Being on camera can be nerve-racking. Your ability to relax into the moment determines how well your humanity shines through. The Sacred Space acts as insulation.
As film directors, we’ve learned that the one-on-one relationship with a leader is crucial for bringing out their best.
→ The Leadership in Focus Video Series covers multiple topics from the interviews. Be sure to view the rest of the series.
David Brancaccio: With television, it’s always a big rigamerole. What do we got, seven people here today? That’s how it always is, and it can be distracting, and you have to focus your attention to the things that matter.
Vern Oakley: Ultimately it’s just two people. You and the camera or you and the person, and if we can relax into that moment your humanity comes out. I call that “The Sacred Space.”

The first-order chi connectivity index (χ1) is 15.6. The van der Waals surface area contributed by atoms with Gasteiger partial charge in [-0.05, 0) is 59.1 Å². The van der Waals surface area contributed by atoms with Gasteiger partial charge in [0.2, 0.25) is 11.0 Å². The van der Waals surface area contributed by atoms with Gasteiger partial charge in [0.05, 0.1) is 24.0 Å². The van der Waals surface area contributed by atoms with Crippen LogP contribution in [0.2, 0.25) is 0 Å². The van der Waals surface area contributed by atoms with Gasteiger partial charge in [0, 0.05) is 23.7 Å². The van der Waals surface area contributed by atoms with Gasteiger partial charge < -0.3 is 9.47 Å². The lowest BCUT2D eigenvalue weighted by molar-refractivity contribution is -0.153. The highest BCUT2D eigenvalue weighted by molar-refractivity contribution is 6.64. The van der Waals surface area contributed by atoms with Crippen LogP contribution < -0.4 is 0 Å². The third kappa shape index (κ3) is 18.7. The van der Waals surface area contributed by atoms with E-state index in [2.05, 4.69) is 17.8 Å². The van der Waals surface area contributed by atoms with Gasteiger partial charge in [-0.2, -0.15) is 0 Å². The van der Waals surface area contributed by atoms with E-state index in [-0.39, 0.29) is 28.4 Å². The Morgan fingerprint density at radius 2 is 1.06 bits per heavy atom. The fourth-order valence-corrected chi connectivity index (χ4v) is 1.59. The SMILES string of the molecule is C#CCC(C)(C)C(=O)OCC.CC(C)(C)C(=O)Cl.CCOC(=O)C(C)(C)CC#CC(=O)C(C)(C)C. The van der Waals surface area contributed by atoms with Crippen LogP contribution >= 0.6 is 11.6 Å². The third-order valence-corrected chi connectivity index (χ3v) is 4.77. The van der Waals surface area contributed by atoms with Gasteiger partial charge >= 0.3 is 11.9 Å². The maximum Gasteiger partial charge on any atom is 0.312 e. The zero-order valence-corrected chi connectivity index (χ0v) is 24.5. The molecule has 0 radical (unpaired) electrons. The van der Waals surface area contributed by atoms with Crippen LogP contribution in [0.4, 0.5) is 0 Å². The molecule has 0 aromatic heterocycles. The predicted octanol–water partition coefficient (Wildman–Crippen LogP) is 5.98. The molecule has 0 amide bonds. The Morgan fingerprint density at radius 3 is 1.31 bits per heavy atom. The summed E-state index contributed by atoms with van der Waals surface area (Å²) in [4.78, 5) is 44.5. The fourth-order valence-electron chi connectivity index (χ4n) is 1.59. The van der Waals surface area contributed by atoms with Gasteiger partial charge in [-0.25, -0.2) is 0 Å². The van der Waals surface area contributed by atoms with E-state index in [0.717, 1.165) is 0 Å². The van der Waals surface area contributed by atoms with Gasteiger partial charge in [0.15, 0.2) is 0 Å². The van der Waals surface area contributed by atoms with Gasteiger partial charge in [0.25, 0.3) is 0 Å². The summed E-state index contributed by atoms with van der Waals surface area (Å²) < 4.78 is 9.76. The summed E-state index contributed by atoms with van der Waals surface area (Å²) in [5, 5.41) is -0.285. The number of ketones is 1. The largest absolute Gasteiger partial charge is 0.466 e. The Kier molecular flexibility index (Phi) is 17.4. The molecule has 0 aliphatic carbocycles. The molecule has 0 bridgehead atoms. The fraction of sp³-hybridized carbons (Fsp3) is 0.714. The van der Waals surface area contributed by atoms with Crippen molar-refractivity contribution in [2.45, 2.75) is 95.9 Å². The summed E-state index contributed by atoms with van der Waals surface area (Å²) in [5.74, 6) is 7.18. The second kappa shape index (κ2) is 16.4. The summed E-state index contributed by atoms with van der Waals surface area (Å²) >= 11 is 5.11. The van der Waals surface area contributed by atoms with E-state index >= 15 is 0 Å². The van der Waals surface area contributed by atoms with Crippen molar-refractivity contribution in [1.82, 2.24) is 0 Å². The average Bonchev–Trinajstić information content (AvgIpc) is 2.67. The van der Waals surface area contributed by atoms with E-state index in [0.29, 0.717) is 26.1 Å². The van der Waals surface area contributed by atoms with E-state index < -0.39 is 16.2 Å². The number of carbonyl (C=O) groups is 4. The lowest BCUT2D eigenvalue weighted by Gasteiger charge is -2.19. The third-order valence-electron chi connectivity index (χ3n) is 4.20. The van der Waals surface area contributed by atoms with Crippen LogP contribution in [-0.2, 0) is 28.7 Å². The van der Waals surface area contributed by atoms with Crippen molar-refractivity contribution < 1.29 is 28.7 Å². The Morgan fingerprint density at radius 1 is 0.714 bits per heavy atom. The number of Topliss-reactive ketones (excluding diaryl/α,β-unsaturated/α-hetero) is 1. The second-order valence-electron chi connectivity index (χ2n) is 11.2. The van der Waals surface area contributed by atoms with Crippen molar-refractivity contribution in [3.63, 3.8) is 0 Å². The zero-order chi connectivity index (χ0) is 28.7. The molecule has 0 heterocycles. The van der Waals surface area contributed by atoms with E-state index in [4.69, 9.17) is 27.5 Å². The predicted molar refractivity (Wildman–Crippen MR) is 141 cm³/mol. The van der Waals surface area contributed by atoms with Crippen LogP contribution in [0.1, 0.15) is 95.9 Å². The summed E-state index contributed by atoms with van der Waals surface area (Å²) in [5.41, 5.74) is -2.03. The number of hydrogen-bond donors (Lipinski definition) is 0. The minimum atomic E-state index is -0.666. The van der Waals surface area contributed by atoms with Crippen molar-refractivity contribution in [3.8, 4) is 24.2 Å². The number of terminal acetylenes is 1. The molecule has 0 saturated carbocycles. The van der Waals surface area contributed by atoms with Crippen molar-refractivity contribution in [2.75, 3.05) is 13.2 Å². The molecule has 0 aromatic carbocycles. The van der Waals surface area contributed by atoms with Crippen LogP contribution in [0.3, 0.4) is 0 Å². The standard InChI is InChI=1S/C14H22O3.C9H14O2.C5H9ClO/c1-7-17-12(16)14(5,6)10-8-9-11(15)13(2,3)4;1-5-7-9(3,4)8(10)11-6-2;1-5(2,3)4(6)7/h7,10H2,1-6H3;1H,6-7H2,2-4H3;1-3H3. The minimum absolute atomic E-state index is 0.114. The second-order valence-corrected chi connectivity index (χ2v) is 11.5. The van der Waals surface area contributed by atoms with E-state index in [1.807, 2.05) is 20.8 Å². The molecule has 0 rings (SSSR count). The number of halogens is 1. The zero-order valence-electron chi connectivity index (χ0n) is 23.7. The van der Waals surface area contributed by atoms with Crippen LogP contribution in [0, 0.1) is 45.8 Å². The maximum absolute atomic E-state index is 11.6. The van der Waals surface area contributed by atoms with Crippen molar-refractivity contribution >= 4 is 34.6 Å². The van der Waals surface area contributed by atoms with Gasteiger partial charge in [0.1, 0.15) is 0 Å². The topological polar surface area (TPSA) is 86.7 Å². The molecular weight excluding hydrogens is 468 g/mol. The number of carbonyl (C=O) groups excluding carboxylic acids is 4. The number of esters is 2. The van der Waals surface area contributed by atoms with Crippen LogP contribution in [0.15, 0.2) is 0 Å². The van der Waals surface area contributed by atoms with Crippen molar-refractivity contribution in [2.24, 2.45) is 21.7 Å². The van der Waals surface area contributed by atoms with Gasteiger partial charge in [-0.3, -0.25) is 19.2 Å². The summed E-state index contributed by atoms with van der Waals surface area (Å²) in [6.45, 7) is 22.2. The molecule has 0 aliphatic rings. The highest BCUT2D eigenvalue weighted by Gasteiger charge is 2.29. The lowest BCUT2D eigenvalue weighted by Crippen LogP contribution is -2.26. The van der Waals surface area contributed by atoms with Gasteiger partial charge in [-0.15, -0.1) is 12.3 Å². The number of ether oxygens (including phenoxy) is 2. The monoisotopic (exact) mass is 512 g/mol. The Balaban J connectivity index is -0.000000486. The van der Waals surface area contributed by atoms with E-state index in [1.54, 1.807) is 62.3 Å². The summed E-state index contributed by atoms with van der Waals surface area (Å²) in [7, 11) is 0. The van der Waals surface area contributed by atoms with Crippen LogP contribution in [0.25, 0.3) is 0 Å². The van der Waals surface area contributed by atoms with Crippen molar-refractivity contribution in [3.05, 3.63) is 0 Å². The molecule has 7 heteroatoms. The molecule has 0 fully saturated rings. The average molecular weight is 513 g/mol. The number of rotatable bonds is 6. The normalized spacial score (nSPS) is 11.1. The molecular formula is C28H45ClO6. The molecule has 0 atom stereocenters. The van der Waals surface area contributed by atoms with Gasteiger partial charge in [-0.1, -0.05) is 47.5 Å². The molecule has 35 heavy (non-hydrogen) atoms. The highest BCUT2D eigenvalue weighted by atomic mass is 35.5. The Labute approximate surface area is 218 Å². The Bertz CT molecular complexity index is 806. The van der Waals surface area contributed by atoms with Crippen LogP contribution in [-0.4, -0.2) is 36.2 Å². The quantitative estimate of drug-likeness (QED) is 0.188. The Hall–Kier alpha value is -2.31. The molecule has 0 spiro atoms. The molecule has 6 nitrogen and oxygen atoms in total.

David Brancaccio: What’s the sacred space?
Vern Oakley: The sacred space is your communication as a director with your actor, your CEO, your leader that you’re putting on camera because, hey, you know, you pull out and you see there’s lights here, there’s makeup, there’s multiple cameras, there’s the producer, there’s the people taking notes on all this stuff. You have to keep that away. It all comes down to this one moment, this moment that we’re filming you on camera. Words are a portion of it, vocal tonality is a portion of it, and body language is a portion of it. And our goal is to get all three of those in concert, working together to communicate an idea.